Edited to add: Here's a video on the overedge foot used on a Janome (brush type): click here
-- Edited on 12/12/11 12:21 PM --

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bookwormbethie
bookwormbethie
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In reply to Miss Fairchild


Date: 12/12/11 1:50 PM

Yes, I think the poly would make some nice pants. The material didn't feel overly drapey, it had a decent weight to it yet it wasn't overly heavy. I think it would make some nice wrinkle-free pants!

I do have a pack of "stretch" needles? Would those work like ballpoint or knit needles? Not sure if they are a size 12 or 14, would need to check....

I have a Janome DC2010, I've had her for a little over a year. She's wonderful! I assume that I should sew the seams with a straight stitch though right??? I'm pretty sure my machine (I named her Mary Jo!) came with an overedge foot, and yes, I think it has a bristle bit to it as well. However, usually when I finish seams that I don't french seam, I use a really narrow zig zag stitch. I'm surprised that you mention a wide zig zag to finish the poly seams, why is this??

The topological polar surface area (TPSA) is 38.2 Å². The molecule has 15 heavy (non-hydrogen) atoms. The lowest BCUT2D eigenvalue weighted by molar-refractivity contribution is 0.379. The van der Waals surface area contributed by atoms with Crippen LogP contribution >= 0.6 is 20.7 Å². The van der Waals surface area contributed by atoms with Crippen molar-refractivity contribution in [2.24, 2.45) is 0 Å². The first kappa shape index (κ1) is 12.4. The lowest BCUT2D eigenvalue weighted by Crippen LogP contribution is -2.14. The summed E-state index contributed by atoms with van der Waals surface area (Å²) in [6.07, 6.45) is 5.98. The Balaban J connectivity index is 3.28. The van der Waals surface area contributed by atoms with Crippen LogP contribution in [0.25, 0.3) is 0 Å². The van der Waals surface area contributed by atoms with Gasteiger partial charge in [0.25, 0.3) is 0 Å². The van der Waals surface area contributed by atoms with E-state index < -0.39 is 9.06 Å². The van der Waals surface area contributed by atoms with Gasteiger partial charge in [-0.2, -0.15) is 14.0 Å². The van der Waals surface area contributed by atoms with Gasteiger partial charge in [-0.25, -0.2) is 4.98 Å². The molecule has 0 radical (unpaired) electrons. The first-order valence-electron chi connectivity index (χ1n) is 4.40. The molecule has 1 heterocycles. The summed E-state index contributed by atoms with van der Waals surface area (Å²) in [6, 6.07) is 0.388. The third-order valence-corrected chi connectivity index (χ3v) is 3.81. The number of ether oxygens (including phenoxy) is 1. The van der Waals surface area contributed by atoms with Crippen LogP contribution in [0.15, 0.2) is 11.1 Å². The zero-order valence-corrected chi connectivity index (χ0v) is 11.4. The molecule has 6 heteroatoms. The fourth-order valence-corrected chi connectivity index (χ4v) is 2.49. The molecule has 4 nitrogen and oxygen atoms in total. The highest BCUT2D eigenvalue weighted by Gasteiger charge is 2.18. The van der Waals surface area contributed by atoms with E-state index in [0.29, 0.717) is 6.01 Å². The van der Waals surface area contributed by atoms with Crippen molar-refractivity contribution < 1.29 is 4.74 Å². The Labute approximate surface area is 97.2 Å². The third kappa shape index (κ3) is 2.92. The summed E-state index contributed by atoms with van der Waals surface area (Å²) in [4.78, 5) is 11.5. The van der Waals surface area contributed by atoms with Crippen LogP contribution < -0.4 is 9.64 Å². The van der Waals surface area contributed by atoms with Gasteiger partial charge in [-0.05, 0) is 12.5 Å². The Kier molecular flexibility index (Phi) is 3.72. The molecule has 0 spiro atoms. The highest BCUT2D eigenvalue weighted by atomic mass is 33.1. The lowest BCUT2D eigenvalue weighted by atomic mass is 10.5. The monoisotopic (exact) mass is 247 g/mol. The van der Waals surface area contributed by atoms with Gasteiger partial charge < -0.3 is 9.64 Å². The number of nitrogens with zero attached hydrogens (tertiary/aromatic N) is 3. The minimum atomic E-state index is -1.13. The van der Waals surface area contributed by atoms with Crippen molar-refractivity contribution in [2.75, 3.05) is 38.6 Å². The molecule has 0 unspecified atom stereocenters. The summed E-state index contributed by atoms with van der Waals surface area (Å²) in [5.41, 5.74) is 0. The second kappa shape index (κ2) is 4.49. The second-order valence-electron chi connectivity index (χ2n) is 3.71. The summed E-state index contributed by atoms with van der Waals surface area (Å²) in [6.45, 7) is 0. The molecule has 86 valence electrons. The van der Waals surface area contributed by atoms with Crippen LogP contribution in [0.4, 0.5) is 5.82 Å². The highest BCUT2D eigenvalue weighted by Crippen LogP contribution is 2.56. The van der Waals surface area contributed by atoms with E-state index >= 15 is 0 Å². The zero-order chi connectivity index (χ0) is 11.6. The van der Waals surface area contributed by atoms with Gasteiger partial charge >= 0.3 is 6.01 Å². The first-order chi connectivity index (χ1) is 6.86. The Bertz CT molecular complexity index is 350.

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solosmocker
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Date: 12/12/11 8:55 PM

I like to use a Microtex needle for my polys. You probably need a ten or twelve unless it is really heavy.

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Miss Fairchild
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In reply to bookwormbethie


Date: 12/13/11 8:10 PM

Stretch needles will work fine. That's a nice machine you have! I suggested the wide zigzag for finishing the edges because you want the needle to clear the brush portion of the overedge foot; if it isn't wide enough, you will break your needle when it hits the middle of the foot. Remember, this foot allows you to stitch on the edge of the fabric, without it jamming in the machine. The result is a stitch similar to that of a serger. I believe on your machine it is stitch number 12 because you have to use your C foot, which is the overedge foot.